The most pivotal step is creating a design registration strategy that strikes a balance between breadth and strength to provide designers with the most comprehensive protection available. Its statement of novelty defines the scope of a registered design read with the disclaimers filed along with the application. A novelty statement is a statement about the graphics/representations/visuals of an article to which a design is applied that displays the features of the representations/graphics/visuals for which novelty and/or originality is claimed. The visuals must indicate a single design with a single scope. After examination, the applicant can make further amends as directed by the Controller.

While seeking design protection for a novel creation, there is a need to carefully consider which element is required to be registered to strike a balance between these two objectives. This implies that one risks getting objection if the scope is too broad, whereas, if it is too narrow, infringers will be able to build around the protection. For example, a designer seeks design protection for a customized garment with specific original patterns uniquely embossed onto it. Now, the critical aspect is to decide whether to register the whole new garment, the original uniquely embossed design, or both in an appropriate class. What part of the spectrum is best for the creation?

If there is a sole concern about basic knockoffs that look exactly like the creation, a single design filing in one class would be enough. However, if the concern is for broader protection, such as to prevent someone from capturing the essence of the creation without copying every element, in that case, one needs to file applicants in appropriate classes for the most eccentric part of the design.

This allows the individual to aspire for broader protection while lowering the scope of the risk by having alternative designs such as alternative colour schemes/patterns/shapes or a different registration strategy in the most appropriate class/classes. It helps build a protective thicket around the design, capturing various essential design elements.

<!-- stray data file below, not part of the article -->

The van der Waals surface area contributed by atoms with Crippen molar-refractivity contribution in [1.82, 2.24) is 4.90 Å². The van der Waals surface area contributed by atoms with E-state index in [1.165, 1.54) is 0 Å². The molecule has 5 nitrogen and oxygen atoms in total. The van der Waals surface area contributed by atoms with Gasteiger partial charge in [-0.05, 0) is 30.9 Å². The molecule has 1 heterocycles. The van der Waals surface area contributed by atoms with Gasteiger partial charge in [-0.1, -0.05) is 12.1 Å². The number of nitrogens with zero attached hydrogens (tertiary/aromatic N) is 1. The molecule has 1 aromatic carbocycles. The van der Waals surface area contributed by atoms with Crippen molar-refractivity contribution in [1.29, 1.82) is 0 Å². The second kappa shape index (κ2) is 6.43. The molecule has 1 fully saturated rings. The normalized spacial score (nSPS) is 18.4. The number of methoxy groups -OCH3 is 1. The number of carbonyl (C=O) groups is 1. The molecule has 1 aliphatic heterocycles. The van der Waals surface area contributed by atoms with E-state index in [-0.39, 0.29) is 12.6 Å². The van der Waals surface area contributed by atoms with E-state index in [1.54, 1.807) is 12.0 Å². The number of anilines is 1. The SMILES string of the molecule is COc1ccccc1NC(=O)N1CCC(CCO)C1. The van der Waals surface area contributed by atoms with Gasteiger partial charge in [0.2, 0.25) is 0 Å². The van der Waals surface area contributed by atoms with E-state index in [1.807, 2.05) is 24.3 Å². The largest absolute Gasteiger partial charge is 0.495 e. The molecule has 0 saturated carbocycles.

A Way Forward
Since the Indian T&A industry, along with the designers like Sabyasachi Mukherjee acclaimed global fame, design registration and protection has become critical as it is the main pillar beholding the success of the industry and allowing it to expand into other international markets through different intellectual property commercializing tools like licensing, franchising, contractual agreements, etc. Design piracy, blatant rip, and abuse of rights by unscrupulous competitors weigh heavily on the rising fashion designer wear companies. Unauthorized appropriation, exploitation, and utilization of registered designs on the article must consequently be curtailed and minimized by regulations. The T&A industry's innovation and intellectual capital will dwindle unless IP assets are appropriately monitored, which would help commercialize novel aesthetic creations and limit the risk of infringing on others' intellectual property rights.

 

[1]https://www.ibef.org/industry/textiles.aspx

[2]https://pib.gov.in/PressReleseDetailm.aspx?PRID=1736015#:~:text=It%20was%20informed%20that%20Textiles,is%2021%20%25%20of%20total%20employment.

[3] https://pib.gov.in/PressReleaseIframePage.aspx?PRID=1789411

[4] https://www.ibef.org/industry/textiles.aspx

[5]https://ipindia.gov.in/writereaddata/Portal/Images/pdf/IP_India_English_29.08.21_Final_.pdf

[6] The Design Act, 2000.

[7]Rajesh Masrani v. Tahiliani Design Pvt. Ltd., 2008 SCC OnLine Del 1283

[8]Ibid.